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Will "Green Banking" Lead to Red Ink for US Banks?

By Patricia McGinnis, Financial Insights In the "green" domain, American industry across the board is in the unfamiliar position of being the laggards. Many other nations of the world (unlike the U.S., signatories to the Kyoto Protocols) have already taken great strides in both educating their populations and changing the behavior of their business managers, including those in financial services. Eventual U.S. adoption of some sort of expanded emissions control legislation is inevitable, althou

By Patricia McGinnis, Financial Insights

In the "green" domain, American industry across the board is in the unfamiliar position of being the laggards. Many other nations of the world (unlike the U.S., signatories to the Kyoto Protocols) have already taken great strides in both educating their populations and changing the behavior of their business managers, including those in financial services. Eventual U.S. adoption of some sort of expanded emissions control legislation is inevitable, although its timing and scope remain uncertain. When it happens, American consumers and American businesses together will face a possibly difficult period of adjustment.Globally, the green movement is broadly focused on stopping and reversing the trends in climate change and the warming effects of too much atmospheric "greenhouse gas," primarily carbon dioxide. Around the world, social and political forces are proposing that sustainable policies and practices must replace those that have prevailed throughout the Industrial Revolution. While some may still want to debate the scientific evidence, U.S. business managers must essentially lay that question aside, and concern themselves now with the reality of a broad new regulatory framework which already impacts their activities worldwide, and will have increasing effect domestically.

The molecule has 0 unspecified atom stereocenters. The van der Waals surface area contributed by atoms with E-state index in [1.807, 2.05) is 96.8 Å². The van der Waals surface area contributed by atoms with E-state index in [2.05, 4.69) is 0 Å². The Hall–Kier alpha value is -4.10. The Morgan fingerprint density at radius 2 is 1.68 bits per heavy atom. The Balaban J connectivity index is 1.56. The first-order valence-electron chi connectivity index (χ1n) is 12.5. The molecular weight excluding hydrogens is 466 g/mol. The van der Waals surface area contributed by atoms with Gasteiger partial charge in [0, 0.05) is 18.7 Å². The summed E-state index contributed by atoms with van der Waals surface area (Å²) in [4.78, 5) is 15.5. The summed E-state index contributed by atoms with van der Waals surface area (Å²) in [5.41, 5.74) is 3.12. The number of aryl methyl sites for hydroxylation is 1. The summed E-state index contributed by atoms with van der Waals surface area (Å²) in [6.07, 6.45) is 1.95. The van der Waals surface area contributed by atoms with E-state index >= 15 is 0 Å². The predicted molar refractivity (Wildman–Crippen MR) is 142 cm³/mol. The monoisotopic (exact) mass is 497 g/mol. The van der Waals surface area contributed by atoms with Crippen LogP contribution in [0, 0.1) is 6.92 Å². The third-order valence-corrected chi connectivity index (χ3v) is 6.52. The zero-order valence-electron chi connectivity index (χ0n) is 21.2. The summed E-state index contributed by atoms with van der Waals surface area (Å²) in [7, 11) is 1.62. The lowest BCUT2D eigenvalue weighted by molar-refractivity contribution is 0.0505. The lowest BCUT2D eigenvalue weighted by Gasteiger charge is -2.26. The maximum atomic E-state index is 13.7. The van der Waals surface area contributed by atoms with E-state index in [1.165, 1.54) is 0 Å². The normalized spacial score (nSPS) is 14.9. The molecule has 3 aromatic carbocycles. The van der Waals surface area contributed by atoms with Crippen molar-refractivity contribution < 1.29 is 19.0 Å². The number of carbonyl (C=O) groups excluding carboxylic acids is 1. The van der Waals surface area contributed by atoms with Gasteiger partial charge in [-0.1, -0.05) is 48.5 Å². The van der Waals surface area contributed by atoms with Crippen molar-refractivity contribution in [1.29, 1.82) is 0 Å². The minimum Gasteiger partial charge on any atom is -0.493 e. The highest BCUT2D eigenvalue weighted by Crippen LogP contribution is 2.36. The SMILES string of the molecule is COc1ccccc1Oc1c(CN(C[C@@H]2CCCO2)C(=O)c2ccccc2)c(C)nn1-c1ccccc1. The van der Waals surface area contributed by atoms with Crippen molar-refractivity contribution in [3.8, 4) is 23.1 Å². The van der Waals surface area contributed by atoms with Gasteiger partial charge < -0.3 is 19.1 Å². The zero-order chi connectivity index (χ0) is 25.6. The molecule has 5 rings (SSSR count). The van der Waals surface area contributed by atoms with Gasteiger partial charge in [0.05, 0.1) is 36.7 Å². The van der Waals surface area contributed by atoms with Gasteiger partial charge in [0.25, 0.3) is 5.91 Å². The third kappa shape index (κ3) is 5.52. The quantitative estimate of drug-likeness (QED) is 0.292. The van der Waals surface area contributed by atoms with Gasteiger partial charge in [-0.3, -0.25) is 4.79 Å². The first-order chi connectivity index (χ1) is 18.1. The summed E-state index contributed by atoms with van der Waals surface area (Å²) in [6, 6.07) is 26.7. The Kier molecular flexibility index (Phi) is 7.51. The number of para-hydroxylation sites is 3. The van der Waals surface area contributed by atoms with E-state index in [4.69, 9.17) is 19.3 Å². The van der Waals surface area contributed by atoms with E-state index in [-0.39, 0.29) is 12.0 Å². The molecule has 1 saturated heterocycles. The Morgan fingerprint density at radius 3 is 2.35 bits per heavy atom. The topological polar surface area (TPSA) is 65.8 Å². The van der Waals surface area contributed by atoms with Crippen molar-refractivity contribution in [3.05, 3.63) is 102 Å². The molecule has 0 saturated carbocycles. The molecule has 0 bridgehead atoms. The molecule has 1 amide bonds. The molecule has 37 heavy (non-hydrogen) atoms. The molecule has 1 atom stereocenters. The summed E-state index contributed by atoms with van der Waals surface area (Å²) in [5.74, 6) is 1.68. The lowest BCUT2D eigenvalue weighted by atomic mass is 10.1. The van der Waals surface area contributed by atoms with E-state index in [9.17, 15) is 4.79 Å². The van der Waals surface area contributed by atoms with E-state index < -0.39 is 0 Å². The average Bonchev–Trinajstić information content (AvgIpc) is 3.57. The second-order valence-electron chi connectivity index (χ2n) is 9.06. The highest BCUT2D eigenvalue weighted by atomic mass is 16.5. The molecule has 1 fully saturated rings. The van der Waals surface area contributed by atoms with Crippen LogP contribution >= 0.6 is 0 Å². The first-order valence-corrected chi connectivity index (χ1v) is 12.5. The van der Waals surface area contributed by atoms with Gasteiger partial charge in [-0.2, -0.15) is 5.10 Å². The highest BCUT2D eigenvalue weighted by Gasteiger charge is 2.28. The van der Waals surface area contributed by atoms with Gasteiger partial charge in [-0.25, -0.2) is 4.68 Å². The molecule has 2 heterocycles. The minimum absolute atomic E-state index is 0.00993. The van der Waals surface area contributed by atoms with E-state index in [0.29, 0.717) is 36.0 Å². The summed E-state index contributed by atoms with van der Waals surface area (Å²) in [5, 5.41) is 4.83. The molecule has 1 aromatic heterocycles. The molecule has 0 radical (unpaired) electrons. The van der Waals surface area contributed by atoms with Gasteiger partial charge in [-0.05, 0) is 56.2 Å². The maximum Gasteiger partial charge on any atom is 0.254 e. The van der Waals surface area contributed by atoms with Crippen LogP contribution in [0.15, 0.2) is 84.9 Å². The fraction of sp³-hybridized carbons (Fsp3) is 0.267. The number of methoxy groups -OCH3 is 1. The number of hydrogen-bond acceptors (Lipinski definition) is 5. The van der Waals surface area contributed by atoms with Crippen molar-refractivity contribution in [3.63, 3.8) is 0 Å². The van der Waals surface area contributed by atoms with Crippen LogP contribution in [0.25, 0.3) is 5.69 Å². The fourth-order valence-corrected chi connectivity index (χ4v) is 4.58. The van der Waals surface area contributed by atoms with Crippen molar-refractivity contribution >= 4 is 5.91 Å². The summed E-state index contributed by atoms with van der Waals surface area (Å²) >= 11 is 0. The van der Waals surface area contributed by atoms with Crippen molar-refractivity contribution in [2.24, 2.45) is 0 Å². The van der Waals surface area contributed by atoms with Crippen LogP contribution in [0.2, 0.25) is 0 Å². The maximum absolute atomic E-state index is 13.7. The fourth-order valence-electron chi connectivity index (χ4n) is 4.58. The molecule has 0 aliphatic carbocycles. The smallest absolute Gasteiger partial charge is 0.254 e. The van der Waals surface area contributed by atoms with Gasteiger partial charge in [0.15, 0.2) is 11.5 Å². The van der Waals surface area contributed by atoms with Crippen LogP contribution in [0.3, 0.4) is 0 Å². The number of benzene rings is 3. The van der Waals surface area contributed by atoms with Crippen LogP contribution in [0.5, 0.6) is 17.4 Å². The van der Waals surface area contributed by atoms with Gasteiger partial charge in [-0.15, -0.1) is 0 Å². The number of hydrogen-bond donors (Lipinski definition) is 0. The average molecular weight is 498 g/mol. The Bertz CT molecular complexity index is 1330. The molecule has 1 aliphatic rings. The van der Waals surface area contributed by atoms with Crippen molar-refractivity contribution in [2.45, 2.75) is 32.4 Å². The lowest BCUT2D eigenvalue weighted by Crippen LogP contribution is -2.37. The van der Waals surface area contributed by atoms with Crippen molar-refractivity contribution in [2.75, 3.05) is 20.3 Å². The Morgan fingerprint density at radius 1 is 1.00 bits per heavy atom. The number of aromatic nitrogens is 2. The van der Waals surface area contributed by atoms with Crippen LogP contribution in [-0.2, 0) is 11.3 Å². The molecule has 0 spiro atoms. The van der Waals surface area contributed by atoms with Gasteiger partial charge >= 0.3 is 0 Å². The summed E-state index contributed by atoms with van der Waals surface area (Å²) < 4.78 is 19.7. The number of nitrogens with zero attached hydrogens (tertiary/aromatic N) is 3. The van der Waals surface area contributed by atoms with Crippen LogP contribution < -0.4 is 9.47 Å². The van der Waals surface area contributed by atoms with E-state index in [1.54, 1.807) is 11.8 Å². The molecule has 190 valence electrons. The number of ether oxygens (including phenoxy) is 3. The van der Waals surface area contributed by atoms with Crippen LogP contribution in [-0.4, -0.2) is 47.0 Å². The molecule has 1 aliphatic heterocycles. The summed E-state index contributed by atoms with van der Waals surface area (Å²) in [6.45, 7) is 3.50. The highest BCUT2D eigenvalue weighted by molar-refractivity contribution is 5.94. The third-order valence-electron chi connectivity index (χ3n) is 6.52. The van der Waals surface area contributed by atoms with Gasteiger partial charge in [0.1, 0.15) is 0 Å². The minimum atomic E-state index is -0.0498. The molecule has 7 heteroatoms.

Is this green movement all hype? Positively not. Improved energy efficiency is well within the reach of American industry and American consumers. Current levels of fuel prices justify the attention regardless of one's views on global warming. Nevertheless, Al Gore's Nobel Prize is testament to the high regard accorded to the "global warming" argument internationally, and climate change-driven policies are being implemented globally, by the UN, the EU and multiple other governmental bodies.